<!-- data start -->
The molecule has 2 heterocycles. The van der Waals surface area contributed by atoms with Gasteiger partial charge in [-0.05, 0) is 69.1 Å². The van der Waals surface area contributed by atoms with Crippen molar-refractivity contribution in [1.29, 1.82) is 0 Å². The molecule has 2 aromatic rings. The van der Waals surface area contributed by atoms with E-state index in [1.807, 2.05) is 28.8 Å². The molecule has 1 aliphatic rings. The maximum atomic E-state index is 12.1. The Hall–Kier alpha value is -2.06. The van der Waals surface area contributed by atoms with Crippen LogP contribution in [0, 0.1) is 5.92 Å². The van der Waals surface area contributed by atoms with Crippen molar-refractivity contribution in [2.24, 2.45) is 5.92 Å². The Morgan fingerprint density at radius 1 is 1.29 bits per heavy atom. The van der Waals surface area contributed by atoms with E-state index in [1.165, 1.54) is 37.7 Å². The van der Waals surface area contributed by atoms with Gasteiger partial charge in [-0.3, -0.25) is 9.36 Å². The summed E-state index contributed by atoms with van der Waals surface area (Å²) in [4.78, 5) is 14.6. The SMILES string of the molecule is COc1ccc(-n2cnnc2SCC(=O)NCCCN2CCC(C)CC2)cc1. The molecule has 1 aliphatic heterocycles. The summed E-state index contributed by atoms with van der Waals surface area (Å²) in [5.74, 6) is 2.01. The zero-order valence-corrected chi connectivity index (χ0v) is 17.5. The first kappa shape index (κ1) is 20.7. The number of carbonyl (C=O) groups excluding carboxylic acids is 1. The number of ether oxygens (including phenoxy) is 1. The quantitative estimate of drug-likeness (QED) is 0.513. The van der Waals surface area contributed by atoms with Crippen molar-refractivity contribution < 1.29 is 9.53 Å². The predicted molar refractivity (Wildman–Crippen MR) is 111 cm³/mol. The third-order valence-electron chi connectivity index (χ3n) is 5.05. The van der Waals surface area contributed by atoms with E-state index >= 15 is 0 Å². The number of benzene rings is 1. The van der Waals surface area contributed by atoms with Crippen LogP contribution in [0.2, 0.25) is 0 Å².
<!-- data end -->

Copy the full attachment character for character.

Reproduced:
The molecule has 2 heterocycles. The van der Waals surface area contributed by atoms with Gasteiger partial charge in [-0.05, 0) is 69.1 Å². The van der Waals surface area contributed by atoms with Crippen molar-refractivity contribution in [1.29, 1.82) is 0 Å². The molecule has 2 aromatic rings. The van der Waals surface area contributed by atoms with E-state index in [1.807, 2.05) is 28.8 Å². The molecule has 1 aliphatic rings. The maximum atomic E-state index is 12.1. The Hall–Kier alpha value is -2.06. The van der Waals surface area contributed by atoms with Crippen LogP contribution in [0, 0.1) is 5.92 Å². The van der Waals surface area contributed by atoms with Crippen molar-refractivity contribution in [2.24, 2.45) is 5.92 Å². The Morgan fingerprint density at radius 1 is 1.29 bits per heavy atom. The van der Waals surface area contributed by atoms with E-state index in [1.165, 1.54) is 37.7 Å². The van der Waals surface area contributed by atoms with Gasteiger partial charge in [-0.3, -0.25) is 9.36 Å². The summed E-state index contributed by atoms with van der Waals surface area (Å²) in [4.78, 5) is 14.6. The SMILES string of the molecule is COc1ccc(-n2cnnc2SCC(=O)NCCCN2CCC(C)CC2)cc1. The molecule has 1 aliphatic heterocycles. The summed E-state index contributed by atoms with van der Waals surface area (Å²) in [5.74, 6) is 2.01. The zero-order valence-corrected chi connectivity index (χ0v) is 17.5. The first kappa shape index (κ1) is 20.7. The number of carbonyl (C=O) groups excluding carboxylic acids is 1. The number of ether oxygens (including phenoxy) is 1. The quantitative estimate of drug-likeness (QED) is 0.513. The van der Waals surface area contributed by atoms with Crippen molar-refractivity contribution < 1.29 is 9.53 Å². The predicted molar refractivity (Wildman–Crippen MR) is 111 cm³/mol. The third-order valence-electron chi connectivity index (χ3n) is 5.05. The van der Waals surface area contributed by atoms with E-state index >= 15 is 0 Å². The number of benzene rings is 1. The van der Waals surface area contributed by atoms with Crippen LogP contribution in [0.2, 0.25) is 0 Å².